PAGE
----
• 1/3 oz Orange Curacao
  • 1/3 oz Rock Candy Syrup
  • 2/4 oz Bacardi Gold Rum
  • ½ oz Bacardi 151 Rum
  • 1 ¼ oz Fresh Lime Juice
  • ¾ oz Bacardi Select Rum
  1. Build over crushed ice and float with ¾ oz Bacardi Select
  2. Garnish with lime wheel, sugar cane stick (if you have one!), mint leaf and Vanda orchid (totally optional!)

Theresa Gonzalez is a content creator based in San Francisco and the author of Sunday Sews. She's a lover of all things design and spends most of her days momming her little one Matilda.

Impress Your Guests with Hamptons Craft Cocktail Recipes

Y ou’ve seen the term everywhere: “craft cocktails.” They’re delicious and you drink and enjoy them, but do you really know what a craft cocktail is? We asked some of the chefs what they think (and then got some recipes from Dan’s Best of the Best bartenders for good measure).

Gray Gardell-Gross of 668 the Gig Shack in Montauk says it’s all about showmanship. “I don’t think everyone thinks playing with Legos is a craft,” he says, “but wait until you see me do it!” That’s food for thought. Lynn Calvo of Lynn’s Hula Hut, also in Montauk, says a craft cocktail is “a perfectly balanced cocktail with a unique twist, [featuring] unexpected flavors that work beautifully together.”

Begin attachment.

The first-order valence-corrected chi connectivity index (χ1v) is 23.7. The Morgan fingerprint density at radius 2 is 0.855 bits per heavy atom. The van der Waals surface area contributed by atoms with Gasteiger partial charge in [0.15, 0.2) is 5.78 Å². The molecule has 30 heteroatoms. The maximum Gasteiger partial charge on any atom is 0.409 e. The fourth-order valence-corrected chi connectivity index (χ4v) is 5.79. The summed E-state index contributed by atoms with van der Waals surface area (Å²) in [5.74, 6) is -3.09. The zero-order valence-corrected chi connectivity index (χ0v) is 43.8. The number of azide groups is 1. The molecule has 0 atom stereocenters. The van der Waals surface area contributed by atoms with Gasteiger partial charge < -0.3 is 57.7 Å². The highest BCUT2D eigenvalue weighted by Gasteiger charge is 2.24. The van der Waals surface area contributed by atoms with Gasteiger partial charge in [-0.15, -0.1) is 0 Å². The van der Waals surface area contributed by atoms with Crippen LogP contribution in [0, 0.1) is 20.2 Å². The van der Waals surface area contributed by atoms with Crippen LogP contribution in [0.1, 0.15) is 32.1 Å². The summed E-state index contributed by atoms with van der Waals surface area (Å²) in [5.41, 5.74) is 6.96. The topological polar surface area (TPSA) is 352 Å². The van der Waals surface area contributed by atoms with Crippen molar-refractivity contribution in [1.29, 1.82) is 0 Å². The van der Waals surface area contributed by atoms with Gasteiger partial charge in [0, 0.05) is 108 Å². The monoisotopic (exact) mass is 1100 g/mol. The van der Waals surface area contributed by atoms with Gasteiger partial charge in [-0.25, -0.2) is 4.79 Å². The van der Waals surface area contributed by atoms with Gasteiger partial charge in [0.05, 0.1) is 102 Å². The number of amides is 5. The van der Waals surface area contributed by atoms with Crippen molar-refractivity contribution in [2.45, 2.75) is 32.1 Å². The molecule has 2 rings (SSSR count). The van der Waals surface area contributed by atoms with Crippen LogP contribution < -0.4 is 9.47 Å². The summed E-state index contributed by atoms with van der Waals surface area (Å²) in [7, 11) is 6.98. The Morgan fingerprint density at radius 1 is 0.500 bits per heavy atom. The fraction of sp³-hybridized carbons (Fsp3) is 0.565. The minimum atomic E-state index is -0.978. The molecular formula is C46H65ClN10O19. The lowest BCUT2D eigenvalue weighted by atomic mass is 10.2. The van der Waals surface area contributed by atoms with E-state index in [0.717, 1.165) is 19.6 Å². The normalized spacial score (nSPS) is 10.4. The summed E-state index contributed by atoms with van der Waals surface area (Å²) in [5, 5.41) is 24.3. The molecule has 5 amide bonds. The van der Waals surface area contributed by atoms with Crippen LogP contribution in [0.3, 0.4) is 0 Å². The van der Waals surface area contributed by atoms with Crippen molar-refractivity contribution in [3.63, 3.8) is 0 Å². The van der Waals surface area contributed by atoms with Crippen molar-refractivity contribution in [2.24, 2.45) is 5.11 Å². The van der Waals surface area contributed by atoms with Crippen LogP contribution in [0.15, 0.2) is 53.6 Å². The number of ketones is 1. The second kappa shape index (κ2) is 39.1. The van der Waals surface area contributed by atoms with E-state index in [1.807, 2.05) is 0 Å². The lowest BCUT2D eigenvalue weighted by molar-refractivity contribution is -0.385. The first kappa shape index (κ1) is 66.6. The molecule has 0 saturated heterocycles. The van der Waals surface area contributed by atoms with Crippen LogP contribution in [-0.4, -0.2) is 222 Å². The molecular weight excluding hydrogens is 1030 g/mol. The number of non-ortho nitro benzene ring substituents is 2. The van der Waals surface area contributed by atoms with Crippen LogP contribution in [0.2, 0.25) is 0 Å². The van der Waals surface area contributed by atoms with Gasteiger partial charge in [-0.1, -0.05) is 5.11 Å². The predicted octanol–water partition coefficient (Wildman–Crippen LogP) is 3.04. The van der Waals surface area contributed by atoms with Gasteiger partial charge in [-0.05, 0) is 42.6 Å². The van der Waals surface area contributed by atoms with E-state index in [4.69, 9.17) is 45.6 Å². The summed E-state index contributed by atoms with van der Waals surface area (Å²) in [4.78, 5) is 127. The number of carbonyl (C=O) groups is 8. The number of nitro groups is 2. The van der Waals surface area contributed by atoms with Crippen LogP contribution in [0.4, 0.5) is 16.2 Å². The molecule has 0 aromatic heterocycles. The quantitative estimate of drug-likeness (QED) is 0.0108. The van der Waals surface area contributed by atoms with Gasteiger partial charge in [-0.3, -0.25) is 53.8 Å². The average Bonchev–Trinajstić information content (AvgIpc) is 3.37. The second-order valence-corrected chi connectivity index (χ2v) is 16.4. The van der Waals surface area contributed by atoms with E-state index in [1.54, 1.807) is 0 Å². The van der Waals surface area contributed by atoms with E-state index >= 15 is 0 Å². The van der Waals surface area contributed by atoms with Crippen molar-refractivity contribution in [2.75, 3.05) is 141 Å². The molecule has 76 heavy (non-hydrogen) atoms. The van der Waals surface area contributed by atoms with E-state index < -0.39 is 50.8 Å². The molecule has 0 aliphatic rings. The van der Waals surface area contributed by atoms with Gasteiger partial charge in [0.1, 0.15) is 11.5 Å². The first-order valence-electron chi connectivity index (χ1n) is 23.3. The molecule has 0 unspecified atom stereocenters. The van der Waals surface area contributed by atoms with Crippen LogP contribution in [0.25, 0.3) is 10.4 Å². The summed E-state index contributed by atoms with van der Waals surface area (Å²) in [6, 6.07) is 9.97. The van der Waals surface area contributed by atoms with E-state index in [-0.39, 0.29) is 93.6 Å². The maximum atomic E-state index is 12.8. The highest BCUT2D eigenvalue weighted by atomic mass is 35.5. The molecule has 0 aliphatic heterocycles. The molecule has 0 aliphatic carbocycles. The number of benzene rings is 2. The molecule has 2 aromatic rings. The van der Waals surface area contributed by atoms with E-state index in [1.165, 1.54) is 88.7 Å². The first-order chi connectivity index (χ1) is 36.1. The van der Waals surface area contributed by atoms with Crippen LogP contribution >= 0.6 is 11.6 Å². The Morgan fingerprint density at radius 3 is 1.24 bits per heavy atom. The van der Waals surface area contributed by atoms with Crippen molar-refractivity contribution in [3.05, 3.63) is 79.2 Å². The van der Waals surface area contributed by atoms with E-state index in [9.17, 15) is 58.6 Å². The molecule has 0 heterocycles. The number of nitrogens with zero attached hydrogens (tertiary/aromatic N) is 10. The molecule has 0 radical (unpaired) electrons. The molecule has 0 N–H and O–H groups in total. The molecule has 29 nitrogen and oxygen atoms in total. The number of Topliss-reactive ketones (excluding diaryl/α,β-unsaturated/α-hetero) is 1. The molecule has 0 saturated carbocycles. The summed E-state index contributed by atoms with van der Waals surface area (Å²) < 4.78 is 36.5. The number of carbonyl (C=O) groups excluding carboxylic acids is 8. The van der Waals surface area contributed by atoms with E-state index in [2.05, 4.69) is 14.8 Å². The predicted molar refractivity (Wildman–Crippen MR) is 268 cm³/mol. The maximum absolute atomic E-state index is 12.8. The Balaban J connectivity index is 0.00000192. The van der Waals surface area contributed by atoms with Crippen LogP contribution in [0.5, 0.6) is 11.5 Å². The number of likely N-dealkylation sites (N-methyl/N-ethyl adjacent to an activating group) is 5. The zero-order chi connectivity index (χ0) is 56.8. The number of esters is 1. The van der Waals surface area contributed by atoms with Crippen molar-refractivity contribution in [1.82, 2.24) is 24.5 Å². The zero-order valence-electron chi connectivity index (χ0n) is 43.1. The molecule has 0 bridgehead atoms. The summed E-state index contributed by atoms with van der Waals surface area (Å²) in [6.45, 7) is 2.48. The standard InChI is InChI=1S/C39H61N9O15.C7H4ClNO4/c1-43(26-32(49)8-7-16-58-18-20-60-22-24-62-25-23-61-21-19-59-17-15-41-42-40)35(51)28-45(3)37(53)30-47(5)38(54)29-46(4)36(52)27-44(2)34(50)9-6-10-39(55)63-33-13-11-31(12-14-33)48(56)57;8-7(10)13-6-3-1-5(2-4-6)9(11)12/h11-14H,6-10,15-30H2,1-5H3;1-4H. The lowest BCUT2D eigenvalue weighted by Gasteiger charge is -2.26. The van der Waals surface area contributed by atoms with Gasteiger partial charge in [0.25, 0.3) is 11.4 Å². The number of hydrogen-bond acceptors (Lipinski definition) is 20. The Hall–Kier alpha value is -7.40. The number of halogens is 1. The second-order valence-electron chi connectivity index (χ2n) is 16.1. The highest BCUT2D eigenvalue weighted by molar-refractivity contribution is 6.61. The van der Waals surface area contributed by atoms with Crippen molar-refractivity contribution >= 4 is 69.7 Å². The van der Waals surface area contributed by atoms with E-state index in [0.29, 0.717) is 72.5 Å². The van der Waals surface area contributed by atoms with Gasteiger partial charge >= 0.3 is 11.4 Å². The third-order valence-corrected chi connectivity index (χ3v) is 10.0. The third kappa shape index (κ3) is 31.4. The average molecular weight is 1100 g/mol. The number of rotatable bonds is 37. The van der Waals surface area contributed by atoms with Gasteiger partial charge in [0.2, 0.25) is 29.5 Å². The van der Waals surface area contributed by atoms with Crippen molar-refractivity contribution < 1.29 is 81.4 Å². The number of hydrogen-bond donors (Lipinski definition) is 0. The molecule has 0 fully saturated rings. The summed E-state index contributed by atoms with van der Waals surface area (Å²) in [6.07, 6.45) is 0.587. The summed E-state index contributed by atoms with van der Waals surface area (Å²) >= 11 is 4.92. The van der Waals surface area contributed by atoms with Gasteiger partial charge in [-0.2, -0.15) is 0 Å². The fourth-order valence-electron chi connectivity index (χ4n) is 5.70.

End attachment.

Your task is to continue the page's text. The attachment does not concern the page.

Now that you’ve got an idea of what a craft cocktail is, why not try making some yourself?

Rich on the Rocks
Created by Joshua Benedict, bartender at Starr Boggs in Westhampton Beach

3 oz. Veuve Clicquot Rich Champagne
1 oz. Ceylon Mango Loose-leaf Tea
Half a pink grapefruit
Half a ripe mango, sliced & macerated
Into a loose leaf teapot, pour Champagne over tea infuser filled with Ceylon mango tea. Let steep 2 minutes.
In a rocks glass, add 1 scoop macerated mango.
Fill glass with ice, pour tea infused Champagne over.
Squeeze in half a grapefruit. Garnish with grapefruit twist.
Sit by pool. Enjoy.

Bitter Blossom
Created by Joseph Coleman of Grace and Grit in Southold

1 1/2 oz. blanco tequila
1 oz. lime juice
3/4 oz. raspberry syrup
2 dashes of orange bitters
3 dashes of ginger peach bitters*
To make the raspberry syrup, mix 2/3 cup of water, 2/3 cup of sugar and 1 cup of water.
Muddle the raspberries until they are a purée.
Add the sugar and water to a pot and cook for a few minutes until all the sugar is dissolved.
Strain the solids out and it’ll keep for a week or so in the fridge.
Shake all the ingredients, strain into a coupe glass, the drink is served up (no ice), garnish with an edible flower or raspberry.